This Buzzy Insect May Be the Secret to Growing the Best Blueberries
We had no idea!
Summertime yields some of the most glorious produce, and in the South, this bounty almost always includes an abundance of berries. In particular, the rabbiteye blueberry loves some good Southern soil. Those tiny blue bubbles of tart but sweet flavor not only make for delicious desserts-crumble, buckle, cobbler, we're looking at you-but they also prove to be big business for Southern farmers.
Rabbiteye blueberries are what we are used to here in the South and just call blueberries. Chances are you didn't even know about that rabbiteye name, but it comes from the growing process. These berries are pink before they turn blue-pink, like the eye color of a white rabbit. This particular variety abounds in Southern fields during the warm summer months, and specifically in Louisiana and Mississippi. Flowers on the blueberry plants of these two states have a 70 percent success rate of producing fruit, in contrast to just 10 to 30 percent in other states. But why? For starters, they are easy to grow and don't attract many pests. But the key to a successful, large crop? Pollination. Yes, that's right. Bees save the day for yet another Southern staple.
Atlas Obscura recently shared the findings of a study by researchers from the Department of Agriculture that was published in the Journal of Economic Entomology. "We looked at multiple species of bees to see which did the best job of pollinating rabbiteye blueberries," Robert Danka, coauthor of the study, said in a statement, as reported by Atlas Obscura. To gather their findings, researchers tested many different species of bees including, managed honey bees, native bumblebees, southeastern blueberry bees (also native), and carpenter bees during a three-year period. Only southeastern blueberry bees and honey bees increased the number of flowering fruits. Southeastern blueberry bees proved to be the best pollinators because honey bees, while they do pollenate, they aren't reliable. They often leave for other plants, or greener pastures, if you will. The way bees help grow blueberries is through the process of buzz pollination. This happens when a bee lands on a flower and shakes their flight muscles at a rapid pace. This shakes out all the pollen in the flower like it is dancing to a top 40 hit. Some of that pollen attaches to the bee and moves onto the next flower with it. Bumblebees can perform this action as well but generally aren't around in a large enough number during early spring.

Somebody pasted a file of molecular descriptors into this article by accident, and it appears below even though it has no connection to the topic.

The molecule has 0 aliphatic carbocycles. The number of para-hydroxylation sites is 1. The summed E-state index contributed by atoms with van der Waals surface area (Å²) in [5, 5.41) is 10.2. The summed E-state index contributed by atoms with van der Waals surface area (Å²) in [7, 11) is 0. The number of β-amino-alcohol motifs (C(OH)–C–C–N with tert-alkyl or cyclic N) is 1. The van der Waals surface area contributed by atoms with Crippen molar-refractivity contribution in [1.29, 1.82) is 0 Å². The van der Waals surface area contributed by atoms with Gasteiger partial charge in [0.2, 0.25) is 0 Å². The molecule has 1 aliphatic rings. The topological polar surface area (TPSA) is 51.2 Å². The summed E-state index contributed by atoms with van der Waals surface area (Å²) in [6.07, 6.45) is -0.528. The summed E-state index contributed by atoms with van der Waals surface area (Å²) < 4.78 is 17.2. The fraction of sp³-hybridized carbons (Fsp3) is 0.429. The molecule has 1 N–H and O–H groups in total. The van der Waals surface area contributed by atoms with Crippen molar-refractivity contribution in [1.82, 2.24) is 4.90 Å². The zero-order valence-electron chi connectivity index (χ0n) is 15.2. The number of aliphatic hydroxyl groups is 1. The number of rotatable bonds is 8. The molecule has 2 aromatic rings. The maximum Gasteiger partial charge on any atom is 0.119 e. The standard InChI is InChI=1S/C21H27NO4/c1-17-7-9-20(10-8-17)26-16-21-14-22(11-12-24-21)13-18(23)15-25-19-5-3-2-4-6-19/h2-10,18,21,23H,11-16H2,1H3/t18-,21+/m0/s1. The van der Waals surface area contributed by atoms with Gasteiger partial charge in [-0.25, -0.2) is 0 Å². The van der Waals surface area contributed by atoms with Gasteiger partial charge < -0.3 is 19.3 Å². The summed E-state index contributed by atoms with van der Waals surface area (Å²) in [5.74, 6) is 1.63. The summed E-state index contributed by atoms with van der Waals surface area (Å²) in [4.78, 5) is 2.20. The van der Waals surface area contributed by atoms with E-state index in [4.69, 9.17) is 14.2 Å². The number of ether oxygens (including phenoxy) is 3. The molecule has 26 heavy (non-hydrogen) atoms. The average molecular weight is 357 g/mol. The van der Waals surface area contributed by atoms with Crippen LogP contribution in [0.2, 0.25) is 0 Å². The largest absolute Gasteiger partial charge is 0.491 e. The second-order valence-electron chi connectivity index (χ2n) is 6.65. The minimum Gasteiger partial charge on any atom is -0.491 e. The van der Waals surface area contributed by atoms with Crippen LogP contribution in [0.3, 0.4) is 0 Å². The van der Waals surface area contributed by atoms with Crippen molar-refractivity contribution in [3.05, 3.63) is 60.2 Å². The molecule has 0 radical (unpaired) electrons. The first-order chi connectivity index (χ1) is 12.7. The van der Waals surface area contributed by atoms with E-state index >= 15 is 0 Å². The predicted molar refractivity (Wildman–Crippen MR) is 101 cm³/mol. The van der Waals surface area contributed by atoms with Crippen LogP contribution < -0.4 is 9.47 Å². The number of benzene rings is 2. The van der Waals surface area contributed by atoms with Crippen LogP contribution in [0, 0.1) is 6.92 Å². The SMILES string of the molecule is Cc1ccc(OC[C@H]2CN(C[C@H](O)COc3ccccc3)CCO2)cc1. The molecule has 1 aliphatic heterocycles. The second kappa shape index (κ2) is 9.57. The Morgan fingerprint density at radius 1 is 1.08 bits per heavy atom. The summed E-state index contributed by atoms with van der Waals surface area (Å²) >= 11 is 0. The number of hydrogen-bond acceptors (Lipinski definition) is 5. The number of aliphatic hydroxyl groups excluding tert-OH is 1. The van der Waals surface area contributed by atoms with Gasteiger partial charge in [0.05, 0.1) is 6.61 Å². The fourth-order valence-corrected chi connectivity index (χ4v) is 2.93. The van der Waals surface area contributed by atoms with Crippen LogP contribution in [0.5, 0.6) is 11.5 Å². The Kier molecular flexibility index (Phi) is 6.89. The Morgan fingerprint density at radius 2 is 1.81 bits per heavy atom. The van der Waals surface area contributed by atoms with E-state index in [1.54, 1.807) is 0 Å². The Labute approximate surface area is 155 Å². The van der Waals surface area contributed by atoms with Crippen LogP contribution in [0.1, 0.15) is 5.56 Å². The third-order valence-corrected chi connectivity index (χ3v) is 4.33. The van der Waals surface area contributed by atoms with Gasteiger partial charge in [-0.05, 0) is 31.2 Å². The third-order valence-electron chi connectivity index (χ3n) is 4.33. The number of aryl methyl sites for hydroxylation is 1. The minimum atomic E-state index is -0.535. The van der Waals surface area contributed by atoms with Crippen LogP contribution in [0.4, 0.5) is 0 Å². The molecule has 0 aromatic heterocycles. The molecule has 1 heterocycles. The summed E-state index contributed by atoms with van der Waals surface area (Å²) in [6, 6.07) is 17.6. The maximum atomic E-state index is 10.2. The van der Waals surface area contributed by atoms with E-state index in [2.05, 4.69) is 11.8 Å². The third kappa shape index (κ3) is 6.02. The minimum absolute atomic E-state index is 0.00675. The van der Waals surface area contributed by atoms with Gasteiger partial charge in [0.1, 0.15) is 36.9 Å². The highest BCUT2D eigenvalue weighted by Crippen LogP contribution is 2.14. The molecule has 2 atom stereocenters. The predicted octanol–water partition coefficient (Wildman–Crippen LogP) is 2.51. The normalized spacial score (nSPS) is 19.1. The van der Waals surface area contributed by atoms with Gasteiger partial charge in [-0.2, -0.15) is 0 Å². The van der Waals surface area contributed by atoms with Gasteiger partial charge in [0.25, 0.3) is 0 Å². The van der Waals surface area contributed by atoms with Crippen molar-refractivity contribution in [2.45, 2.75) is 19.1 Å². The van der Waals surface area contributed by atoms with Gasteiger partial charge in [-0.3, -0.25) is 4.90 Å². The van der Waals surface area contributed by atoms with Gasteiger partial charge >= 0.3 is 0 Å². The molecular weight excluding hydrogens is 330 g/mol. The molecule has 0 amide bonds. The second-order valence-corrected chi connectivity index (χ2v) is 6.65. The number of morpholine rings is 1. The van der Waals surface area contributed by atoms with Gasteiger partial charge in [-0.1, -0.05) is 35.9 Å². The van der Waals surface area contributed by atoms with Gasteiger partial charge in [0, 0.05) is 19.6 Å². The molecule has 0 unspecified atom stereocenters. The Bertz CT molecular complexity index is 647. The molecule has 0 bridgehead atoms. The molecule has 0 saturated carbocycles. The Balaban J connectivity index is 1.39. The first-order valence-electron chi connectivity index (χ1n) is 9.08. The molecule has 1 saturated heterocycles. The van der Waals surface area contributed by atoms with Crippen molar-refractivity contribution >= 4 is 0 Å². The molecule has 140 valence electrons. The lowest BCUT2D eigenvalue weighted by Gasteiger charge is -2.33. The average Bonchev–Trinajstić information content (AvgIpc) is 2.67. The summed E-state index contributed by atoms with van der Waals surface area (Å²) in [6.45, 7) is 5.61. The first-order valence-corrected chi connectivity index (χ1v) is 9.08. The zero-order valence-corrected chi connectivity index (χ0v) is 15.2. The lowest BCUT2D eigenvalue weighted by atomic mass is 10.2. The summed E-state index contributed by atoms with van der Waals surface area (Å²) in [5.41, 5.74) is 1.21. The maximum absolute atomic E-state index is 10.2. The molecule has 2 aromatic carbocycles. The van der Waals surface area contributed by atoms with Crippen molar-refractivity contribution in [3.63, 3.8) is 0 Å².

Unlike the honey bee, the southeastern blueberry bee prefers to stay close to the blueberries and are ground-nesting. They do not build or live in hives. Rather these bees like shade and leaf litter and they also live alone, not in colonies. According to the study, increasing the southeastern blueberry bee population on your land will yield you a bounty of berries. But it helps to have your field or patch adjacent to forestry. To read the full report click here. We feel rather inspired to visit our local farmers for a carton or two right now.